• Properties left to lineal descendants and other beneficiaries:

Only properties left to lineal descendants will attract the new Residence Nil Rate Band ("RNRB"). This means properties left to nephews, nieces, siblings and other relatives are not included. Where a property is left to beneficiaries who are a mixture of lineal descendants and other individuals, the Residence Nil Rate Band ("RNRB") allowance must be apportioned between direct descendants and others; meaning part of the allowance is lost and more inheritance tax will be paid on your estate. If you are thinking of including a mixture of lineal descendants and other individuals in your Will it is important you seek legal advice as it could affect the drafting of your Will.

  • Properties left in trust:

As the legislation requires a property to be left outright to descendants, the Residence Nil Rate Band ("RNRB") will not apply when the property has been placed into some forms of trust. However, some trusts for the benefit children and grandchildren will not result in a loss of the allowance. If the trust gives a child or grandchild an absolute interest or interest in possession in the home the Residence Nil Rate Band ("RNRB") can still be claimed. Other trusts such as Bereaved Minor Trusts, 18 - 25 Trusts and Disabled Persons' Trusts will also retain the additional Residence Nil Rate Band ("RNRB").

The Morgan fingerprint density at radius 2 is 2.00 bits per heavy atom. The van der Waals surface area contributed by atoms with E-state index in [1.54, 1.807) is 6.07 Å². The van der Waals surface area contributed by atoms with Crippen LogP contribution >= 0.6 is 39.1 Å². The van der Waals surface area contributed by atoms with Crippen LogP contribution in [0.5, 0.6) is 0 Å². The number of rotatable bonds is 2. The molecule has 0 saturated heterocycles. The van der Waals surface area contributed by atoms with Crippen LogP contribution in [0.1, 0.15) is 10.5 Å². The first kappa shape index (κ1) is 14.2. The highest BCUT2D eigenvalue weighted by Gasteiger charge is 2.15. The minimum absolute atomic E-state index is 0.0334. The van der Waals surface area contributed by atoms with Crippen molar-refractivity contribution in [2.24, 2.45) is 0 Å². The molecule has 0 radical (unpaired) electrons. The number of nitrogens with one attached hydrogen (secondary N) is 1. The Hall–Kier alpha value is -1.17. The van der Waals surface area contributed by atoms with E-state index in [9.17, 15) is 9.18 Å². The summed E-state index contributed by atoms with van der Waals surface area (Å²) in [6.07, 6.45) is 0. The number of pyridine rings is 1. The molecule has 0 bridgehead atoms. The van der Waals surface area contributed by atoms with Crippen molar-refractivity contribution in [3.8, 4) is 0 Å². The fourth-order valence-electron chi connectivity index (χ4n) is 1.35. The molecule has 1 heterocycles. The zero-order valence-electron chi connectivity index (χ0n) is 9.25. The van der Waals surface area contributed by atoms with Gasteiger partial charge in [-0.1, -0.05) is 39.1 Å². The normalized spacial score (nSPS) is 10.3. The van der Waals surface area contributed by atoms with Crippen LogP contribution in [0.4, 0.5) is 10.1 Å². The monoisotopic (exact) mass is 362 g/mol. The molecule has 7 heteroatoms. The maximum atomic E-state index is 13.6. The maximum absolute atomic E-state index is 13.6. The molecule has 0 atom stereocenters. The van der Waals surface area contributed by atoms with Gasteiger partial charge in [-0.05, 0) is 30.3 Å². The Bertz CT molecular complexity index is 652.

• Low value properties:

If a property is worth less than the full Residence Nil Rate Band ("RNRB"), any unused Residence Nil Rate Band ("RNRB") allowance cannot be used to offset inheritance tax against other assets.

  • Multiple properties:

Only one residential property will qualify for the Residence Nil Rate Band ("RNRB") allowance. It will be down to the individuals administrating the estate to nominate which residential property the use the allowance against if there is more than one in the estate.

Will you benefit from the Residence Nil Rate Band ("RNRB")?

In summary, the Residence Nil Rate Band ("RNRB") is likely to be a considerable benefit for some people, however the rules are rather complicated and are of course dependent on whether you have any 'lineal descendants' to pass your property to. It is therefore important that you review your Will to see how you can benefit.

To find out more or discuss your individual requirements in further detail, our dedicated Wills, Trusts and Probate lawyers are available to help. Contact us today on 01603 693500 or email us using the 'Make an enquiry' form. Appointments available at our Norwich, North Walsham, Brooke and Sheringham offices.